The FTSE 100 fell back last night, but BG firmed up as traders bought in on the grounds that recent concerns had been exaggerated.
Citigroup said the stock had "stagnated" amid worries about the sustainability of LNG earnings and fatigue over the news from Brazil. The initial excitement over discoveries in the pre-salt Santos basin had fizzled out as new data, while confirming the resource potential and hinting at improving project economics, failed to drive upgrades. The delayed and reduced 2009 production growth target also appears to have given succour to the bears. The issue should close with the fourth-quarter results, the broker said, thereby removing the overhang.
"Over the next 12 months we expect to see concerns over the sustainability of LNG profitability ease; confidence build in the long-term production growth aspirations; and progress toward first oil/gas in Brazil and Australia," Citi said, reaffirming its "buy" recommendation.
"In addition, progress with reported efforts to dispose of Power Generation assets and the early 2010 exploration drilling of the Mandarin gas prospect offshore Norway could provide near-term catalysts," the broker added. The news helped BG, up 6.5p at 1091.5p, stand firm in the face of losses for the wider sector. Royal Dutch Shell, for instance, was 13p weaker at 1820p, while BP lost 2p to 579p.
Overall, the FTSE 100 was on the back foot, declining by 29.57 points to 5285.77, while the mid-cap FTSE 250 index fell by 10.9 points to 9026.87. Parts of the banking sector were under pressure, amid concern about Greek banks. News from Austria, where the country's sixth largest bank was nationalised, also bore down on sentiment, sparking selling in the likes of HSBC, down 2.5 per cent or 18.1p at 701.8p, and Barclays, down 2.4 per cent or 7.1p at 292.5p. The former was also hit by concerns about HSBC Bank Middle East, which was among the four UAE banks that Moody's, the ratings agency, placed on review for a possible downgrade.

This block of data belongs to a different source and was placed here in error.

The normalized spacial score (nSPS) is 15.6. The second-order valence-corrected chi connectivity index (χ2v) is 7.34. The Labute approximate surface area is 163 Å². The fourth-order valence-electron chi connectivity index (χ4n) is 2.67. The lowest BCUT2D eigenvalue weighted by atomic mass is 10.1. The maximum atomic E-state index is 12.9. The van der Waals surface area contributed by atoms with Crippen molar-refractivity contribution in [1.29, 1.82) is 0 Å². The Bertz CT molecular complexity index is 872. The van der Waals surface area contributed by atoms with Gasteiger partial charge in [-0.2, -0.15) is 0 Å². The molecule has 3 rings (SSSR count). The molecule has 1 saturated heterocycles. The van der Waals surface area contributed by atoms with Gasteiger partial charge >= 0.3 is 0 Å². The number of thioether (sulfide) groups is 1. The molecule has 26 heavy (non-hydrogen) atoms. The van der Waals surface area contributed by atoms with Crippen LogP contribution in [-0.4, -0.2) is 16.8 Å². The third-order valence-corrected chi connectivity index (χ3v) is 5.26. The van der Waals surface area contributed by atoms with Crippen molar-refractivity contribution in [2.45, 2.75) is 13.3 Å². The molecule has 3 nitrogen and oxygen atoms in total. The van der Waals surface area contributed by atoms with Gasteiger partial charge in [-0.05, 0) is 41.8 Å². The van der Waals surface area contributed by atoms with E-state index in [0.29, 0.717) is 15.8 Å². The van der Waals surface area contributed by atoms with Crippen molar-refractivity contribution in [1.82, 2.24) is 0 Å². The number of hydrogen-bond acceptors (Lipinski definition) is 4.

Standard Chartered was also weak, easing by 13p to 1562p, but Lloyds rose by 0.19p to 55.35p as the impact of technical factors related to the group's rights issue faded. The Royal Bank of Scotland was the strongest of the lot, rising by more than 2 per cent or 0.64p to 31.63p after its shareholders overwhelmingly backed the group's decision to sign up to the Government's Asset Protection Scheme.
In the broader financials space, bid talk was evident around Legal & General, which gained 2p to 79.2p amid rumours that it may soon be subject to an offer of around 125p per share. Resolution was once against mentioned as a possible bidder. Elsewhere, International Power edged up by 1.5p to 301.5p after renewed speculation regarding interest from France's GDP Suez. Speculators continued to peg their hopes on an offer materialising before the year was out, although traders remained doubtful, saying that any deal was more likely in the New Year.
Water companies gained ground after Northumbrian Water, up almost 3 per cent or 7.8p at 278p, said it would be able to continue raising dividends after Ofwat, the market regulator, called for smaller-than-anticipated reductions to water bills over the next five years. The statement lifted sentiment across the sector, with Pennon rising by 14p to 523p and Severn Trent climbing to 1073p, up 26p.
Also on the upside, Compass, the catering group, was supported by Deutsche Bank, which upped its stance on the stock to "buy" from "hold". The broker said Compass had performed better than Sodexo, its French peer, and had a more certain medium-term outlook. The company was also the subject of some comment from HSBC. "There is no denying that Compass has set up a drastic, extremely effective cost-cutting programme enabling it to report the best margins [across the sector], but it has also pared back its sales force and fallen behind in securing future growth," HSBC said, initiating the stock with a "neutral" rating.
Further afield, the housing sector was hit by another wave of selling amid a rush to secure profits on the back of recent updates. As a result, Persimmon fell to 416p, down 2.4 per cent or 10p, while Barratt Developments lost 0.7p to 109.4p.
In the pubs sector, Enterprise Inns was 1.6p behind at 100.8p after Execution began covering the stock with a "sell" stance. "Enterprise Inns is the most exposed stock to the beer tie debate," Execution said. "Although we do not expect wholesale changes to the operation of the industry (even if the competition commission does get involved), we do expect negotiations between landlord and tenant to become slightly less in favour of the [pub company]."
Execution was more positive on Marston's, which was 1.7p ahead at 95.7p. "Its food-led estate is well suited to the forty- to fifty-somethings that the company is targeting," the broker said, initiating coverage with a "buy" stance. "We expect the market to continue to be difficult in 2010, but Marston's consumer demographic should be more resilient than the national average."